I've written about Robyn a lot, I know. This has, as I've mentioned, been the Year of Robyn for me. But this video hit last week and aside from being steamy, sent me spiraling off into a train of thought that I couldn't keep to myself.
Talking with a friend about the video and the tubes full of liquid that Robyn is wrapped in, I used the term "abstract futurism," which is totally me being pretentious. And yet, the tone of a lot of Robyn's songs, both on the Body Talk recordings and her previous work, evokes a world of robots and a world of love--the visual best suited was maybe already snagged by Bjork for "All Is Full Of Love".
If you happen to follow me on Tumblr, my obsession with Alison Mosshart is no secret. The witchy-haired singer/guitarist/all-around rock superheroine from The Kills and The Dead Weather probably occupies more space on my Tumblr than anyone aside from David Bowie and Paul Simonon of the Clash (about both of whom, more later). Videos after the jump!
By the end (I'm hoping not for good, but for now, anyway) of Sleater-Kinney Corin Tucker's voice was a finely honed weapon, full of deep, slow, sexy soul and capable of an earsplitting wail, a bonechilling snarl, a rock'n'roll howl that didn't so much as defy gender as rip the guts straight out of it.
Her new record, 1,000 Years puts that voice front and center, without the thrash that made The Woods so threatening at the time.
Creating art is walking through a minefield, especially in a society like this one that doesn't really do much to support said art. And since many of us critics are also creators, we know that we don't want to discourage creation, we want to make it better.
Because I'm not a musician, I'm a writer, I tend to like and analyze and pick at the lyrics of songs. But at the same time, to be any sort of a pop music critic I have to look at the whole package, not just the lyrics. Each part of a pop song is a deliberate choice, and sometimes those choices deliberately contradict one another, undercut one meaning and substitute another, add layer upon layer and give you things to think about with each listen.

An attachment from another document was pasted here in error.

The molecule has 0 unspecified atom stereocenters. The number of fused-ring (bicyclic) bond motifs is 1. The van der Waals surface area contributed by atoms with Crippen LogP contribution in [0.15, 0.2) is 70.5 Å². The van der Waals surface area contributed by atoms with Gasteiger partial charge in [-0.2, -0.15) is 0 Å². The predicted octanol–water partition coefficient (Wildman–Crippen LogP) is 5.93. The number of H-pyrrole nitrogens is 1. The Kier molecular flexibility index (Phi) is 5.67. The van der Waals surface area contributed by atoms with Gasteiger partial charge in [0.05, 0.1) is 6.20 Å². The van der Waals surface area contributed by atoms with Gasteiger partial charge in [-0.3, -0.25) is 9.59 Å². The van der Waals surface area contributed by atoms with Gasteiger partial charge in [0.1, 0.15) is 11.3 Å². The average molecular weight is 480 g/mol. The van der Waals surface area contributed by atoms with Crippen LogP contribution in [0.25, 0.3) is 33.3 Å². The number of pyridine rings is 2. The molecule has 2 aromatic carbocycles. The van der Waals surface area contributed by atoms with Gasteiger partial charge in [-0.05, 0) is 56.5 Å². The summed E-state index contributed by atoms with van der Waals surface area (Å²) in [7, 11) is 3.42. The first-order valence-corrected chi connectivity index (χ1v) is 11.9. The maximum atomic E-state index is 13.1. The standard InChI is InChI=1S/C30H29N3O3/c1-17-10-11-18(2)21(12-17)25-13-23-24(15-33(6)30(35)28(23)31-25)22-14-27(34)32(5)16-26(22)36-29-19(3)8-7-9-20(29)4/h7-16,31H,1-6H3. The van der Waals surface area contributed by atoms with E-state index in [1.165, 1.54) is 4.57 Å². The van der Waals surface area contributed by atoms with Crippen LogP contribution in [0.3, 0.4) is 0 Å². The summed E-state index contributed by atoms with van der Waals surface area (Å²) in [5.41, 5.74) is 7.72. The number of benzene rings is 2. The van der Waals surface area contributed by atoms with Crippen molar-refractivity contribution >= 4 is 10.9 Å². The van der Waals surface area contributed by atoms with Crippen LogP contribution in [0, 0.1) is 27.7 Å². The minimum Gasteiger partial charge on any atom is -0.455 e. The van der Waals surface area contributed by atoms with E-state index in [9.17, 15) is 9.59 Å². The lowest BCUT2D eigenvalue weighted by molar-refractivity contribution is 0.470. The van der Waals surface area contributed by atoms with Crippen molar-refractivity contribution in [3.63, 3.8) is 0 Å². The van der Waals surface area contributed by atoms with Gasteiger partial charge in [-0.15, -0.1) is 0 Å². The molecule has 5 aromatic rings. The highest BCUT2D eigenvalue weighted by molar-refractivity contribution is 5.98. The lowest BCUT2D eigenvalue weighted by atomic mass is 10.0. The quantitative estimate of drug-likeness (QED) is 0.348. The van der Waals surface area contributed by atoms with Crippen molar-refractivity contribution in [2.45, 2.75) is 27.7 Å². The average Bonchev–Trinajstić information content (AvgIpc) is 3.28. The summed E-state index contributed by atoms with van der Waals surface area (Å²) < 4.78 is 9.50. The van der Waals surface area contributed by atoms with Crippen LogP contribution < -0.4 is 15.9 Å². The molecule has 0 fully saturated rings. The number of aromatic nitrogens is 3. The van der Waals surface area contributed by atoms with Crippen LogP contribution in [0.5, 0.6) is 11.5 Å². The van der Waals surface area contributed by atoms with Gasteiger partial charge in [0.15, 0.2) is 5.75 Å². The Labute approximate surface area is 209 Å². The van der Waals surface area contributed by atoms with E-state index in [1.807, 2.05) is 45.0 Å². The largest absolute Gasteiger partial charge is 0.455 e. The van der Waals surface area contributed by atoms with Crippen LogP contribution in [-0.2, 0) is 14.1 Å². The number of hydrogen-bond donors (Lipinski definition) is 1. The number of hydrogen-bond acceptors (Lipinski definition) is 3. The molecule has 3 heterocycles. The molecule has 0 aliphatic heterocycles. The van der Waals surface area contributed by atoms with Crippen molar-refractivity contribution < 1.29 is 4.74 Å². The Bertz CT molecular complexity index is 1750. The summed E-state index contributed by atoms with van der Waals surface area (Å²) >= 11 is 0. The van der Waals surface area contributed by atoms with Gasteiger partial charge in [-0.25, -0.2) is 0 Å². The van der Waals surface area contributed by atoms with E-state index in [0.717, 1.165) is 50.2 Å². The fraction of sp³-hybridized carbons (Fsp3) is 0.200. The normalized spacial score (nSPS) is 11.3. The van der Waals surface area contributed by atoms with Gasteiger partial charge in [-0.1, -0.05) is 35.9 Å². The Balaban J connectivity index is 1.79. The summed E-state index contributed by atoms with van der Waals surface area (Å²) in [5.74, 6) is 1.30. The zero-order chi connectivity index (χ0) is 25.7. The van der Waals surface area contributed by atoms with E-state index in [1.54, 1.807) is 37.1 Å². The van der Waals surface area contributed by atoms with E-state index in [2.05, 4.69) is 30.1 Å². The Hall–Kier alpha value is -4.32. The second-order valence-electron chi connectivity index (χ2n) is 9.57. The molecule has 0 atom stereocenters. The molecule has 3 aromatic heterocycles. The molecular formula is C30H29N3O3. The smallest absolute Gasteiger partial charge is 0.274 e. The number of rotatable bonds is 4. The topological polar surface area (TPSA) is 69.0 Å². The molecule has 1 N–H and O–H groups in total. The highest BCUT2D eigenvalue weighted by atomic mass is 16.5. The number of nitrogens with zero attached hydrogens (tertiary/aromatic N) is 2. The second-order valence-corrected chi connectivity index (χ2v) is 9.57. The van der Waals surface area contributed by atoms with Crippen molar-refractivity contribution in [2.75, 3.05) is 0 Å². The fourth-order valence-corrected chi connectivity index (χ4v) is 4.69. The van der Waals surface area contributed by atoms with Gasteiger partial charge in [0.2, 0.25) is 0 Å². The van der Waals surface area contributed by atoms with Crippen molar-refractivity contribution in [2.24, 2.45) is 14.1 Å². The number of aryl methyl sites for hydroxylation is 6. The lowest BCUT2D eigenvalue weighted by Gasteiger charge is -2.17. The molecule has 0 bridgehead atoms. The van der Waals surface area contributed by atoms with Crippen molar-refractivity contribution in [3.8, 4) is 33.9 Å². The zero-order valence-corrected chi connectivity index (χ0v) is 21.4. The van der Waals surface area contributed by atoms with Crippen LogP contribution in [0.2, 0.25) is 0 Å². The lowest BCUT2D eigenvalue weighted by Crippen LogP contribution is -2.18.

I've been in Austin, Texas for the past week, and the highlight of my hectic live show calendar has been Calliope Musicals, a young, up-and-coming indie country/folk band started by Carrie Fussell and Matt Roth less than a year ago. This is exactly the kind of thing indie fans swoon over: the chance to say we knew them back BEFORE they went mainstream and got picked up by the radio (patooie). So fall in love with them, quick!
I still haven't read Sara Marcus's book on Riot Grrl, Girls to the Front, but I did bring two friends down to a reading in NYC last night that featured Marcus, poet Rachel Eliza Griffiths, and Rob Sheffield.
Marcus gave the most rock'n'roll reading I've ever heard for what's essentially a history book, though a vibrant, living history book built on having lived through that moment and spent years considering, rolling around in what it might mean. She straddled the mic, propped a foot on a monitor, and sang Kathleen Hanna's lyrics in a voice built for punk bands.
Mmm...books! Autumn and books just seem to go hand in hand. This week's BitchTapes is a mix of musicians celebrating books in their songs or group names. Best enjoyed while stepping on crunchy leaves on the way to your local independent bookstore. Track list after the jump!